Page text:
Some faculty have chosen to return to working from inside the Wilson building

Some+faculty+have+chosen+to+return+to+working+from+inside+the+Wilson+building

Photo by Emily Mulderig

Natalie Gordon and Hannah Lahey

Picture this—a teacher at the front of the class typing fervently on their computer. Beyond them, a sea of empty desks. Although the inside of the school building was somewhat of a ghost town last spring, this is not exactly the case for the 2020-21 school year. Some staff members have decided to safely return to school to work and teach from inside the building. Sure, the fluorescent motion sensor lights might be off more than normal, as students don’t pack the hallways right now, but they do turn on once in a while for the select few faculty members walking the halls this year. 

Although this might sound contradictory to COVID-19 guidelines that are in place, administrative staff specifically tasked with coronavirus control in the school have implemented safety protocols that ensure the school is safe. “Staff must follow all CDC and local guidance before entering the building,” said Brandon Hall, Director of Strategy and Logistics. “Any staff [member] that comes into the building is socially distancing, wearing a mask, and uses hand sanitizer or washes their hands frequently.” Thompson also mentioned that Wilson has a check-in procedure in which teachers are asked health-related questions to self-assess any possible coronavirus symptoms.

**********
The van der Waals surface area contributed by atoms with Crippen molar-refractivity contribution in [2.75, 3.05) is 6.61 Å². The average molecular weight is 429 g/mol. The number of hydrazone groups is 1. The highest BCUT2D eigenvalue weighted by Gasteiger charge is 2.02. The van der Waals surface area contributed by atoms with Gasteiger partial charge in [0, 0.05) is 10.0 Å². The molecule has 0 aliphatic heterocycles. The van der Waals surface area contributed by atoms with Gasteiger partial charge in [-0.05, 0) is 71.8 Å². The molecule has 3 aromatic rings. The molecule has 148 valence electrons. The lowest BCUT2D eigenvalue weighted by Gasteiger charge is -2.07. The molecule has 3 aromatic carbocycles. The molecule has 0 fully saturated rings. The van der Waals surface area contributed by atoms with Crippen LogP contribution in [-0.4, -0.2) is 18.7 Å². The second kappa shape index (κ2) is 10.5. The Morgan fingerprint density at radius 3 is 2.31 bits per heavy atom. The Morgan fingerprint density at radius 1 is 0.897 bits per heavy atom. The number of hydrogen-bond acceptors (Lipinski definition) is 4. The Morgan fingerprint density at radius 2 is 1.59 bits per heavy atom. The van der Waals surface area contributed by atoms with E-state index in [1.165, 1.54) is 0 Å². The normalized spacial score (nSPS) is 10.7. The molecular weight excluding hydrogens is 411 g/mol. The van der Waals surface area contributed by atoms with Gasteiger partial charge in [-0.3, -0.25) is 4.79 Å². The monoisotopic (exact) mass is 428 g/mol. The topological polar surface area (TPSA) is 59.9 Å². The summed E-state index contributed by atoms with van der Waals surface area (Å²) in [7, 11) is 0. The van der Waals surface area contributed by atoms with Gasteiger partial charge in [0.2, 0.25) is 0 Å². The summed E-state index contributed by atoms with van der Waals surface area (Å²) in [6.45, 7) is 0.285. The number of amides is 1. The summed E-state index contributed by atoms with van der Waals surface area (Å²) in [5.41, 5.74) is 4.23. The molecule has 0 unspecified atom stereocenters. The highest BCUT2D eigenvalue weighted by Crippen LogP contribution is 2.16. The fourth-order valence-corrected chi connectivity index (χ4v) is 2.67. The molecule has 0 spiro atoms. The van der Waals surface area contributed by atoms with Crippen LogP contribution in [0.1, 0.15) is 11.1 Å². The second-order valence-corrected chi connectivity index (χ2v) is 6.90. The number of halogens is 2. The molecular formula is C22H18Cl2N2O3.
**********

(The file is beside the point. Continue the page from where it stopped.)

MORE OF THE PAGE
Teachers who decided to transition back into school have done so for a variety of personal reasons. Some teachers have decided to go back into the building simply because there is no “virtual learning substitute” for what their job requires. Without the ability of going into the building, it wouldn’t be possible for certain staff members to do their job. “The main reason I go into the building is in case a teacher or student needs hands-on help with their computer,” said Instructional Coach for Technology, David Thompson, who has been back in the building since the very first day of school. Thompson, who helps staff and students with technology problems, wouldn’t be able to do his work if it wasn’t for the in-person option. However, it’s not just tech support staff that is working from inside the building right now—there are also a couple of Biology and World Language teachers. 

Teachers who have decided to make the transition back to working inside school have done so because they feel that the benefits outweigh the risks. Thompson says some advantages of going into the building are “the internet, central location, and the [distraction-free] atmosphere.” 

For both students and teachers, access to quality internet is vital to everyday teaching and learning. Oftentimes, household internet can only support 2 or 3 people at a time before it begins to buffer and slow down. Thompson said it’s also helpful to his kids when he goes into the school, because taking some of the strain off of the internet improves their quality of learning and keeps the internet up and running.